Hospitals need to operate on a 24/7 timeline. Fortunately, the medical grade computers in question can operate with those time demands. It’s not just a matter of having a computer that’s always on—it’s a question of the computer’s internal components and if they’re intended to be on 24/7. For instance, many medical computers have an emergency back-up battery installed in order to remain functional during a power outage. Imagine if the power went out, all medical computers shut down, and all that patient data was lost! Even though most hospitals are equipped with backup generators, the seconds between a power outage and the generators coming online could result in massive data loss. Medical computers with hot swappable batteries eliminate the need to be reliant on an AC power source completely. These computers are powered by removable batteries and can provide up to 16 hours of run time before you need to exchange the batteries.
Medical grade computers cannot operate in the same manner that consumer-grade computers do; the implications of losing data, hardware malfunction, overheating, spread of germs, and other factors are far too great to sacrifice for patients. Plus, computers with moving parts are more likely to malfunction, especially under 24/7 operation.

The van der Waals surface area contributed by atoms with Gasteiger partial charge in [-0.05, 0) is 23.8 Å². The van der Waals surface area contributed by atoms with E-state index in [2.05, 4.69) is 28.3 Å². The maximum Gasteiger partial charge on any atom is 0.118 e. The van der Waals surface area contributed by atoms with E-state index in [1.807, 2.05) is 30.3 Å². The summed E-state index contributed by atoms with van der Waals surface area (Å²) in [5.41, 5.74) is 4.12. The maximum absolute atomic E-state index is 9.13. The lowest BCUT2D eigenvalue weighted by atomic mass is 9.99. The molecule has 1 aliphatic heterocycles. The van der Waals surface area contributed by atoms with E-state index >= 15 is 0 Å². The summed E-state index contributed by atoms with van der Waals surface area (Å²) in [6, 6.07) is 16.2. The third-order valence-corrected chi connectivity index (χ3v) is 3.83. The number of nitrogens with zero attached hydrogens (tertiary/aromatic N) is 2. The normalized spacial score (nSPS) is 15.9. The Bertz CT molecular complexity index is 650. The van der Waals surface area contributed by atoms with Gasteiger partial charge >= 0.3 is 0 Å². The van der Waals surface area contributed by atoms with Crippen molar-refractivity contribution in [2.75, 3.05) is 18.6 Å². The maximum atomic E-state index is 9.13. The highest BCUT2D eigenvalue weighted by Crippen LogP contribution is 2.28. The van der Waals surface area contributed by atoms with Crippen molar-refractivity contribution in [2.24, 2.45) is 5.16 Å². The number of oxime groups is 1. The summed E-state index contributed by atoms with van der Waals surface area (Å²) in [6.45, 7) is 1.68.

One Must Consider the Application as Well
Even within a hospital, different departments have different needs. Operating rooms, labs, and ICU units are often sterile environments. In these environments, a fanless medical computer would be required. To achieve fanless operation without overheating, these computers need to be built with specialized components that commercial grade manufacturers aren’t willing to invest in. The fanless operation prevents to spread of dust and germs through the air, which could be a major contamination concern in these high specialized areas.
In a perfect world, we’d be able to stop all nosocomial infections. For the world we live in, it’s important to use the right tools for hospital use to avoid spreading infection, keep patients safe, and operate at a moment’s notice without a high risk of failure. The published studies show that these are factors required by all hospitals to operate in the best manner possible.